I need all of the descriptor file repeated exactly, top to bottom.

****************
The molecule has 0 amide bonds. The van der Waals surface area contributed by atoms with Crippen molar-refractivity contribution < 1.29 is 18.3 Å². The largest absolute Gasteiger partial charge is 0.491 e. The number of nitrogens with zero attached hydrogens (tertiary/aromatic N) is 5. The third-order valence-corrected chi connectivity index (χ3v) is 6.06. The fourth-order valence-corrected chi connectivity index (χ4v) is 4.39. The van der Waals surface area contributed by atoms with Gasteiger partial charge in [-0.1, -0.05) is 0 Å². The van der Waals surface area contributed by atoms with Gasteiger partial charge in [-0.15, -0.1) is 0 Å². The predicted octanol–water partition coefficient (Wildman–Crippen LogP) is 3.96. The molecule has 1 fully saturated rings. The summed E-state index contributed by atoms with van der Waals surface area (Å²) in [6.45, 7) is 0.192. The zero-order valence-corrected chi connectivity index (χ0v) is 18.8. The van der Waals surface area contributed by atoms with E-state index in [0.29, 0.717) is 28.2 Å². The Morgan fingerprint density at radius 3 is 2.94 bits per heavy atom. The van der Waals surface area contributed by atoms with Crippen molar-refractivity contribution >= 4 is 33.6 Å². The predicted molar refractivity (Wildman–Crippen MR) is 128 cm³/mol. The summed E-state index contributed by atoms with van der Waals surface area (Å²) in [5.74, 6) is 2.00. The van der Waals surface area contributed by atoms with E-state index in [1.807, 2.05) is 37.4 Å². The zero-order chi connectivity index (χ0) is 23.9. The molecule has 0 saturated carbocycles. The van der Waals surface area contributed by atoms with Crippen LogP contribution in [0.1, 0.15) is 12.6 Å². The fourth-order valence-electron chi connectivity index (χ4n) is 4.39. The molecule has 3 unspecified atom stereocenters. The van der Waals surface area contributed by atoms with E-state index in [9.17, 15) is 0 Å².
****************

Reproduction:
The molecule has 0 amide bonds. The van der Waals surface area contributed by atoms with Crippen molar-refractivity contribution < 1.29 is 18.3 Å². The largest absolute Gasteiger partial charge is 0.491 e. The number of nitrogens with zero attached hydrogens (tertiary/aromatic N) is 5. The third-order valence-corrected chi connectivity index (χ3v) is 6.06. The fourth-order valence-corrected chi connectivity index (χ4v) is 4.39. The van der Waals surface area contributed by atoms with Gasteiger partial charge in [-0.1, -0.05) is 0 Å². The van der Waals surface area contributed by atoms with Gasteiger partial charge in [-0.15, -0.1) is 0 Å². The predicted octanol–water partition coefficient (Wildman–Crippen LogP) is 3.96. The molecule has 1 fully saturated rings. The summed E-state index contributed by atoms with van der Waals surface area (Å²) in [6.45, 7) is 0.192. The zero-order valence-corrected chi connectivity index (χ0v) is 18.8. The van der Waals surface area contributed by atoms with E-state index in [0.29, 0.717) is 28.2 Å². The Morgan fingerprint density at radius 3 is 2.94 bits per heavy atom. The van der Waals surface area contributed by atoms with Crippen molar-refractivity contribution >= 4 is 33.6 Å². The predicted molar refractivity (Wildman–Crippen MR) is 128 cm³/mol. The summed E-state index contributed by atoms with van der Waals surface area (Å²) in [5.74, 6) is 2.00. The van der Waals surface area contributed by atoms with E-state index in [1.807, 2.05) is 37.4 Å². The zero-order chi connectivity index (χ0) is 23.9. The molecule has 0 saturated carbocycles. The van der Waals surface area contributed by atoms with Crippen LogP contribution in [0.1, 0.15) is 12.6 Å². The fourth-order valence-electron chi connectivity index (χ4n) is 4.39. The molecule has 3 unspecified atom stereocenters. The van der Waals surface area contributed by atoms with E-state index in [9.17, 15) is 0 Å².